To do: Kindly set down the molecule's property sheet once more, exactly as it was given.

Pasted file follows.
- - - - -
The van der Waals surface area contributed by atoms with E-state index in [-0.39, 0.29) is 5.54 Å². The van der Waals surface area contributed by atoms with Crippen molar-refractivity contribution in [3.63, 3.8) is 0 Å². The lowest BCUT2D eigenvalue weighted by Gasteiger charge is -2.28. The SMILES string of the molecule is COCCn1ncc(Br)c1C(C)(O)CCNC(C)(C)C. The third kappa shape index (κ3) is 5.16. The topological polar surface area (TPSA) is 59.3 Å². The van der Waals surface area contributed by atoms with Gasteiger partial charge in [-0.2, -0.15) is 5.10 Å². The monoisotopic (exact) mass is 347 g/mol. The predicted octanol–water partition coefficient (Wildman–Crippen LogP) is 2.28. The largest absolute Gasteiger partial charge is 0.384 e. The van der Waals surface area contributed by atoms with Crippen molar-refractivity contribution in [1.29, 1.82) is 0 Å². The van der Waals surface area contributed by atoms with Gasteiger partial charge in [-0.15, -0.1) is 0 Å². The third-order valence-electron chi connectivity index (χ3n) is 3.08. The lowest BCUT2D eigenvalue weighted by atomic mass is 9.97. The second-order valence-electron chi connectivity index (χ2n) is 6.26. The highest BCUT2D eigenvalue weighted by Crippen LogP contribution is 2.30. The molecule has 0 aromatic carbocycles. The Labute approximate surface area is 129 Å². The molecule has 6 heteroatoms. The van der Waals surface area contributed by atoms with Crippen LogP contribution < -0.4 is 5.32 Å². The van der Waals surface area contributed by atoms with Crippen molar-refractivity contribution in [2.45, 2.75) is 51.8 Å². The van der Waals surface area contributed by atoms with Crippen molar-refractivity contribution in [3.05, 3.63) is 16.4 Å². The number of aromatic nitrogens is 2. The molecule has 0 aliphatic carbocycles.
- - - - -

The van der Waals surface area contributed by atoms with E-state index in [-0.39, 0.29) is 5.54 Å². The van der Waals surface area contributed by atoms with Crippen molar-refractivity contribution in [3.63, 3.8) is 0 Å². The lowest BCUT2D eigenvalue weighted by Gasteiger charge is -2.28. The SMILES string of the molecule is COCCn1ncc(Br)c1C(C)(O)CCNC(C)(C)C. The third kappa shape index (κ3) is 5.16. The topological polar surface area (TPSA) is 59.3 Å². The van der Waals surface area contributed by atoms with Gasteiger partial charge in [-0.2, -0.15) is 5.10 Å². The monoisotopic (exact) mass is 347 g/mol. The predicted octanol–water partition coefficient (Wildman–Crippen LogP) is 2.28. The largest absolute Gasteiger partial charge is 0.384 e. The van der Waals surface area contributed by atoms with Crippen molar-refractivity contribution in [1.29, 1.82) is 0 Å². The van der Waals surface area contributed by atoms with Gasteiger partial charge in [-0.15, -0.1) is 0 Å². The third-order valence-electron chi connectivity index (χ3n) is 3.08. The lowest BCUT2D eigenvalue weighted by atomic mass is 9.97. The second-order valence-electron chi connectivity index (χ2n) is 6.26. The highest BCUT2D eigenvalue weighted by Crippen LogP contribution is 2.30. The molecule has 0 aromatic carbocycles. The Labute approximate surface area is 129 Å². The molecule has 6 heteroatoms. The van der Waals surface area contributed by atoms with Crippen LogP contribution < -0.4 is 5.32 Å². The van der Waals surface area contributed by atoms with Crippen molar-refractivity contribution in [2.45, 2.75) is 51.8 Å². The van der Waals surface area contributed by atoms with Crippen molar-refractivity contribution in [3.05, 3.63) is 16.4 Å². The number of aromatic nitrogens is 2. The molecule has 0 aliphatic carbocycles.